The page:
Leptospirosis OutBreak in Sri Lanka?


In a recent news story The Sunday Times reported that there have been more than 600 reported cases of Leptospirosis recently in Sri Lanka. Being a country with agriculture based life style there’s a very high possibility of this disease spreading further within the country.

What is Leptospirosis?

Leptospirosis is a bacterial disease which is commonly known as Rat Fever or “Mee Una” in Sinhalese, affects humans and animals. It is caused by bacteria of the genus Leptospira. In humans, it can cause a wide range of symptoms, some of which may be mistaken for other diseases. Some infected persons, however, may have no symptoms at all.

How Do People Get Rat Fever/Leptospirosis?

The bacteria that cause leptospirosis are spread through the urine of infected animals, which can get into water or soil and can survive there for weeks to months. Many different kinds of wild and domestic animals carry the bacterium.These can include, but are not limited to:

    • Cattle
    • Pigs
    • Horses
    • Dogs
    • Rodents
    • Wild animals

When these animals are infected, they may have no symptoms of the disease.

Illustration by Mariana Ruiz Villarreal
Illustration by Mariana Ruiz Villarreal

Infected animals may continue to excrete the bacteria into the environment continuously or every once in a while for a few months up to several years.

Humans can become infected through:

  • contact with urine (or other body fluids, except saliva) from infected animals
  • contact with water, soil, or food contaminated with the urine of infected animals.

The bacteria can enter the body through skin or mucous membranes (eyes, nose, or mouth), especially if the skin is broken from a cut or scratch. Drinking contaminated water can also cause infection. Outbreaks of leptospirosis are usually caused by exposure to contaminated water, such as floodwaters. Person to person transmission is rare.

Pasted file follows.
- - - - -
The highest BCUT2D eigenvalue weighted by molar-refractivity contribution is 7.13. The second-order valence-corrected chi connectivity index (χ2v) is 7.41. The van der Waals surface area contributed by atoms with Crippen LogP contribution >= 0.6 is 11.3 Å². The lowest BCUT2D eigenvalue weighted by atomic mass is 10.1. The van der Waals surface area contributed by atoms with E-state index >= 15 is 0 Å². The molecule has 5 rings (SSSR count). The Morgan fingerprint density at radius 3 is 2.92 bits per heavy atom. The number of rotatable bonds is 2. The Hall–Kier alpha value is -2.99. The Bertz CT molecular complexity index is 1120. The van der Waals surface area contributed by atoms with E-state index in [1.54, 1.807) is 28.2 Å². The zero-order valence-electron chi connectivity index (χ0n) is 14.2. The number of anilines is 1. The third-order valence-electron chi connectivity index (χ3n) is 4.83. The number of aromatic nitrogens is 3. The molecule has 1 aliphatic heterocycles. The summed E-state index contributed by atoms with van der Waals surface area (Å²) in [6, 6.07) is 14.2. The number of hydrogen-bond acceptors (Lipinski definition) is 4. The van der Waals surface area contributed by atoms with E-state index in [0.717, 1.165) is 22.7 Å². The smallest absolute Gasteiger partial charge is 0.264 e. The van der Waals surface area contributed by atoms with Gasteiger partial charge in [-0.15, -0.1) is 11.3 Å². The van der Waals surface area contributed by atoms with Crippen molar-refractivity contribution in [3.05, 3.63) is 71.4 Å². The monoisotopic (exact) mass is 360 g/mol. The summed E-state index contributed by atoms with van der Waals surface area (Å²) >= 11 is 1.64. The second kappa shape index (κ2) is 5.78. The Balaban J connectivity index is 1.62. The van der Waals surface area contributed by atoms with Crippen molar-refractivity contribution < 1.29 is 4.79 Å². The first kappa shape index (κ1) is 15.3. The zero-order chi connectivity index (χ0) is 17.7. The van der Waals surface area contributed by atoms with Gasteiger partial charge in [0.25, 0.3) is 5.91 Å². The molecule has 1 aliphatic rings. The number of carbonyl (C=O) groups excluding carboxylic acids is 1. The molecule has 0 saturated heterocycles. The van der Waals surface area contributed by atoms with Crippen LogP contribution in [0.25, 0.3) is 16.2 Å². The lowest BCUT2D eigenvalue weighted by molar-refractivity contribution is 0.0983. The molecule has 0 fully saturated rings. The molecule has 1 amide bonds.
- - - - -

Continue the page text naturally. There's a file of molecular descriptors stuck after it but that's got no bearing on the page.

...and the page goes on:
What are the main Symptoms of this disease?

In humans, Leptospirosis can cause a wide range of symptoms, including:

    • High fever
    • Headache
    • Chills
    • Muscle aches
    • Vomiting
    • Jaundice (yellow skin and eyes)
    • Red eyes
    • Abdominal Pain
    • Diarrhea
    • Rash

Many of these symptoms can be mistaken for other diseases. In addition, some infected persons may have no symptoms at all.

Treatments Available?

Leptospirosis is treated with antibiotics, such as doxycycline or penicillin, which should be given early in the course of the disease.

If the symptoms are sever Intravenous antibiotics may be required.

Photomicrograph of kidney tissue, using a silver staining technique, revealing the presence of Leptospira bacteria.
Photomicrograph of kidney tissue, using a silver staining technique, revealing the presence of Leptospira bacteria.  Photo Credit – CDC/Dr. Martin Hiklin


Preventive measures!

The risk of acquiring leptospirosis can be greatly reduced by staying away from the water that might be contaminated with animal urine, or from contact with potentially infected animals.

Protective clothing or footwear should be worn by those exposed to contaminated water or soil because of their job or recreational activities.

Specially people should avoid contaminated water if they have open wounds. Wearing protective Gloves and Boots is a good option to keep away from this disease.

Who is at Risk?

Since this disease spreads through contaminated water and soil, farmers are at very high risk from getting this disease and apart from them many others too can be considered as at high risk,
Examples are –

  • Miners
  • veterinarians and animal caretakers
  • fish workers


The Health Ministry is formulating preventive measures as well as awareness programmes to be conducted in high-risk areas.